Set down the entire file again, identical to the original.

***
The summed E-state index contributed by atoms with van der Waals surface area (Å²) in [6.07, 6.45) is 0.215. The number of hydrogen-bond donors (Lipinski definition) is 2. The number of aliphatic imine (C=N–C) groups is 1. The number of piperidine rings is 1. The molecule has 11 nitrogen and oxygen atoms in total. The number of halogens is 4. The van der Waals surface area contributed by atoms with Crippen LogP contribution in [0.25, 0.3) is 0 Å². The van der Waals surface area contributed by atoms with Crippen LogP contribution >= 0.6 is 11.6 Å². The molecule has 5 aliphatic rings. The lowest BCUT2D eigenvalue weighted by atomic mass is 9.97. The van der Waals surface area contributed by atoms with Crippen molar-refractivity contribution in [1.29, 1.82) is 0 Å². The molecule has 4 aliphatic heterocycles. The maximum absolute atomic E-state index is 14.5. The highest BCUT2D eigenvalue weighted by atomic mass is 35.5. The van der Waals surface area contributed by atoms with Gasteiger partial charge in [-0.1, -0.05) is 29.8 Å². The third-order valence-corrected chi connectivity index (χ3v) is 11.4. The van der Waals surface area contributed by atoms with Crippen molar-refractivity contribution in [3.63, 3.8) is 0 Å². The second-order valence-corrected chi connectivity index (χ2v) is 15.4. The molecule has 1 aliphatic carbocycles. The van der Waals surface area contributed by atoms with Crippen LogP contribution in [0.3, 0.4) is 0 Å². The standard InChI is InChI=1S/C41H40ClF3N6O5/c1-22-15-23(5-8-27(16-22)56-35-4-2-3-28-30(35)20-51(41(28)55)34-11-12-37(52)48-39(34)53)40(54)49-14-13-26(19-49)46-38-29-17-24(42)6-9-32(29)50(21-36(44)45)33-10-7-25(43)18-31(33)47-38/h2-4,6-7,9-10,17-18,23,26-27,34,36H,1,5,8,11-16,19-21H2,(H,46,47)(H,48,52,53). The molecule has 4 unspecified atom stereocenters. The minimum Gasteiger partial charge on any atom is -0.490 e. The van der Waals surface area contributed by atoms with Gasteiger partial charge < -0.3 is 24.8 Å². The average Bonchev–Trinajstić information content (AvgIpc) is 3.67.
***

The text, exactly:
The summed E-state index contributed by atoms with van der Waals surface area (Å²) in [6.07, 6.45) is 0.215. The number of hydrogen-bond donors (Lipinski definition) is 2. The number of aliphatic imine (C=N–C) groups is 1. The number of piperidine rings is 1. The molecule has 11 nitrogen and oxygen atoms in total. The number of halogens is 4. The van der Waals surface area contributed by atoms with Crippen LogP contribution in [0.25, 0.3) is 0 Å². The van der Waals surface area contributed by atoms with Crippen LogP contribution >= 0.6 is 11.6 Å². The molecule has 5 aliphatic rings. The lowest BCUT2D eigenvalue weighted by atomic mass is 9.97. The van der Waals surface area contributed by atoms with Crippen molar-refractivity contribution in [1.29, 1.82) is 0 Å². The molecule has 4 aliphatic heterocycles. The maximum absolute atomic E-state index is 14.5. The highest BCUT2D eigenvalue weighted by atomic mass is 35.5. The van der Waals surface area contributed by atoms with Gasteiger partial charge in [-0.1, -0.05) is 29.8 Å². The third-order valence-corrected chi connectivity index (χ3v) is 11.4. The van der Waals surface area contributed by atoms with Crippen molar-refractivity contribution in [3.63, 3.8) is 0 Å². The second-order valence-corrected chi connectivity index (χ2v) is 15.4. The molecule has 1 aliphatic carbocycles. The van der Waals surface area contributed by atoms with Crippen LogP contribution in [0.3, 0.4) is 0 Å². The standard InChI is InChI=1S/C41H40ClF3N6O5/c1-22-15-23(5-8-27(16-22)56-35-4-2-3-28-30(35)20-51(41(28)55)34-11-12-37(52)48-39(34)53)40(54)49-14-13-26(19-49)46-38-29-17-24(42)6-9-32(29)50(21-36(44)45)33-10-7-25(43)18-31(33)47-38/h2-4,6-7,9-10,17-18,23,26-27,34,36H,1,5,8,11-16,19-21H2,(H,46,47)(H,48,52,53). The molecule has 4 unspecified atom stereocenters. The minimum Gasteiger partial charge on any atom is -0.490 e. The van der Waals surface area contributed by atoms with Gasteiger partial charge < -0.3 is 24.8 Å². The average Bonchev–Trinajstić information content (AvgIpc) is 3.67.